• 2 cup low-fat cottage cheese
  • 1 1/2 teaspoon lemon juice
  • 2 tablespoons skim milk
  • 1/2 cup reduced calorie mayonnaise
  • 1 tablespoon parsley, chopped
  • 1 tablespoon onion, chopped
  • 1 1/2 tsp. dill weed
  • 1 1/2 tsp. Beau Monde
  • 1 cup dry-roasted rootworm beetles

Directions:
Blend first 3 ingredients. Add remaining ingredients and chill.

Ant Brood Tacos
Compliments of EatBug.com

Ingredients:

  • 2 tablespoons butter or peanut oil
  • 1/2 pound ant larvae and pupae
  • 3 serrano chilies, raw, finely chopped
  • 1 tomato, finely chopped
  • Pepper, to taste
  • Cumin, to taste
  • Oregano, to taste
  • 1 handful cilantro, chopped
  • Taco shells, to serve

Directions:
Heat the butter or oil in a frying pan and fry the larvae or pupae. Add the chopped onions, chilies, and tomato, and season with salt. Sprinkle with ground pepper, cumin, and oregano, to taste. Serve in tacos and garnish with cilantro. (Not living in an area exceptionally prolific with ants, I have never been able to try this recipe. But it sounds perfectly delicious! I found it in ‘Creepy Crawly Cuisine’, an excellent recipe book.)

By Marco Visscher, Ode Magazine

Read more: Do Good, Food, Health, News & Issues,

By Marco Visscher, Ode Magazine

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213 comments

+ add your own
5:59AM PST on Feb 16, 2011

i think we will all be surprised what we eat if hungry enough..

5:47AM PST on Feb 16, 2011

it's a utopian vision to think that all (or only most) of the population can become vegan... thus insects are probably the best alternative to beef pork and chicken!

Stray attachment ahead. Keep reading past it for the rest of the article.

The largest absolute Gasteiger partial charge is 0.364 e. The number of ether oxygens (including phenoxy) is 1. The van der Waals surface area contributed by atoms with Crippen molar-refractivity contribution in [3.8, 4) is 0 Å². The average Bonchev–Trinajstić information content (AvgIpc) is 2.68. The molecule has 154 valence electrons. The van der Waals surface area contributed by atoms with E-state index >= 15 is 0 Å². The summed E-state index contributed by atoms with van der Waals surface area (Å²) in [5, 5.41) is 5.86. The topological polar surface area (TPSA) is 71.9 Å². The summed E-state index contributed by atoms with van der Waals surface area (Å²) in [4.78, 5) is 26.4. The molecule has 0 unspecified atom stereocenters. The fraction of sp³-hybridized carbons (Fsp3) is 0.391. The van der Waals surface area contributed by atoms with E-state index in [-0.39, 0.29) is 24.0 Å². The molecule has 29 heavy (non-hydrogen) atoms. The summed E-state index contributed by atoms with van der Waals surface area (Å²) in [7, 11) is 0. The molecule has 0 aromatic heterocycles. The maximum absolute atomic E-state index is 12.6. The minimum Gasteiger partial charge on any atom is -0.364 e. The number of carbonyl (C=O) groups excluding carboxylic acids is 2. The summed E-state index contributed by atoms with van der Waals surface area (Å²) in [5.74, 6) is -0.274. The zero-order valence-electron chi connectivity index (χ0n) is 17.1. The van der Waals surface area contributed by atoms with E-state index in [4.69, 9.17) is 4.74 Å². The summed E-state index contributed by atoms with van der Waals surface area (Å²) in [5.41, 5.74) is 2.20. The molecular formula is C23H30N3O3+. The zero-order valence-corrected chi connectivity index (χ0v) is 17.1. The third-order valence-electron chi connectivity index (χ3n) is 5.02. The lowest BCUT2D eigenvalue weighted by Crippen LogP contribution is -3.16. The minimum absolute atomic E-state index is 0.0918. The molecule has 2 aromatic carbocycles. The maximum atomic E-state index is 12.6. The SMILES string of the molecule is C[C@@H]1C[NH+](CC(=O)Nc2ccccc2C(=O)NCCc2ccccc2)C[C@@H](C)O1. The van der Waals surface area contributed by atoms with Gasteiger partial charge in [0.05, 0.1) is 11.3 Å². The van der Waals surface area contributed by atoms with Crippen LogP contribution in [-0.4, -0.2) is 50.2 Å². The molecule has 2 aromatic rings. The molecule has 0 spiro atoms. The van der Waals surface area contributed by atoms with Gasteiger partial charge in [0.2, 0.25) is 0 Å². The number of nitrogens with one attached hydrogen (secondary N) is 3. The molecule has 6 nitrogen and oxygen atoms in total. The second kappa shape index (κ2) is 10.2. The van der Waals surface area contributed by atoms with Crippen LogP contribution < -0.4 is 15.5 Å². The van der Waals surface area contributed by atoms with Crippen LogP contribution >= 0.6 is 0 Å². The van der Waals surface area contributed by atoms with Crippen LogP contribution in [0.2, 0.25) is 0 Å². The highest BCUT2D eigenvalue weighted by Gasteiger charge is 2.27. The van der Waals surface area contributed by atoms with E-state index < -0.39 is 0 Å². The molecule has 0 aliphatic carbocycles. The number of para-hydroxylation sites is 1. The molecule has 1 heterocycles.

it would be great if to eat insects would be no longer a taboo also in western countries.
personally i don't find it easy to imagine crunching a roach or swallowing ants... but i will get over it :)

2:31AM PST on Feb 16, 2011

i don't think care2 really avocate veganism..that is a delusional statement

2:16AM PST on Feb 16, 2011

I thought care2 advocated veganism?

7:18AM PST on Feb 12, 2011

I really don't think I could bring myself to eat insects,I get sick just looking at them up close,(not their fault) I actually vomit looking at some of them, some sort of phobia I guess, so eating them is out of the question, some meat products affect me the same way.

7:40AM PDT on Sep 15, 2010

I'm interested to know where I could find a store that would sell insects/aphids (in particular) in Toronto/Mississauga Canada area for consumption? Dried or other wise? Asian markets? herbalists? etc etc Serious inquiry. Thanks John

3:05PM PDT on Jun 19, 2010

Fried grasshoppers sound like tasty maybe I can try to eat that.

5:54PM PDT on May 5, 2010

Wasn't this guy on Colbert awhile back. Thanks, but I think I'll pass on the bug-eating for now.

6:57PM PST on Feb 24, 2010

no thank u! although i must say, there are more than enough bugs in this world so i think our supply certainly wouldn't run out...

11:08PM PST on Feb 19, 2010

Wow! Thanks Diane v.!